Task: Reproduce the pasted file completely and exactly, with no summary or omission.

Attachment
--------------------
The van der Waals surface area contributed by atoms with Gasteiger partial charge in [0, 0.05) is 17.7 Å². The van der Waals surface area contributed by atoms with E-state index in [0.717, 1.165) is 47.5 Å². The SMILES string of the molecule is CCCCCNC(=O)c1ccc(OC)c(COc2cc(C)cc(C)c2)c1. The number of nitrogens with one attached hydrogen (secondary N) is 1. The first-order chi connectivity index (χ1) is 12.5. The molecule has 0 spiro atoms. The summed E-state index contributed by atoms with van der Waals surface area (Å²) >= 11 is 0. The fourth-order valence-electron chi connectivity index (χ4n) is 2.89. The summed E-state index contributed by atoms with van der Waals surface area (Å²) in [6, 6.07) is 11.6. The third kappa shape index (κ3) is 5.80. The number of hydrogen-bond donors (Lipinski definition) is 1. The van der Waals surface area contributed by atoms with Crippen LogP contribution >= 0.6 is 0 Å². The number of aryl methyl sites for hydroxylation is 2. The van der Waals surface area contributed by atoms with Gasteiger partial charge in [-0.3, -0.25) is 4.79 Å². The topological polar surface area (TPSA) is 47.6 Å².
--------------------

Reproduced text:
The van der Waals surface area contributed by atoms with Gasteiger partial charge in [0, 0.05) is 17.7 Å². The van der Waals surface area contributed by atoms with E-state index in [0.717, 1.165) is 47.5 Å². The SMILES string of the molecule is CCCCCNC(=O)c1ccc(OC)c(COc2cc(C)cc(C)c2)c1. The number of nitrogens with one attached hydrogen (secondary N) is 1. The first-order chi connectivity index (χ1) is 12.5. The molecule has 0 spiro atoms. The summed E-state index contributed by atoms with van der Waals surface area (Å²) >= 11 is 0. The fourth-order valence-electron chi connectivity index (χ4n) is 2.89. The summed E-state index contributed by atoms with van der Waals surface area (Å²) in [6, 6.07) is 11.6. The third kappa shape index (κ3) is 5.80. The number of hydrogen-bond donors (Lipinski definition) is 1. The van der Waals surface area contributed by atoms with Crippen LogP contribution >= 0.6 is 0 Å². The number of aryl methyl sites for hydroxylation is 2. The van der Waals surface area contributed by atoms with Gasteiger partial charge in [-0.3, -0.25) is 4.79 Å². The topological polar surface area (TPSA) is 47.6 Å².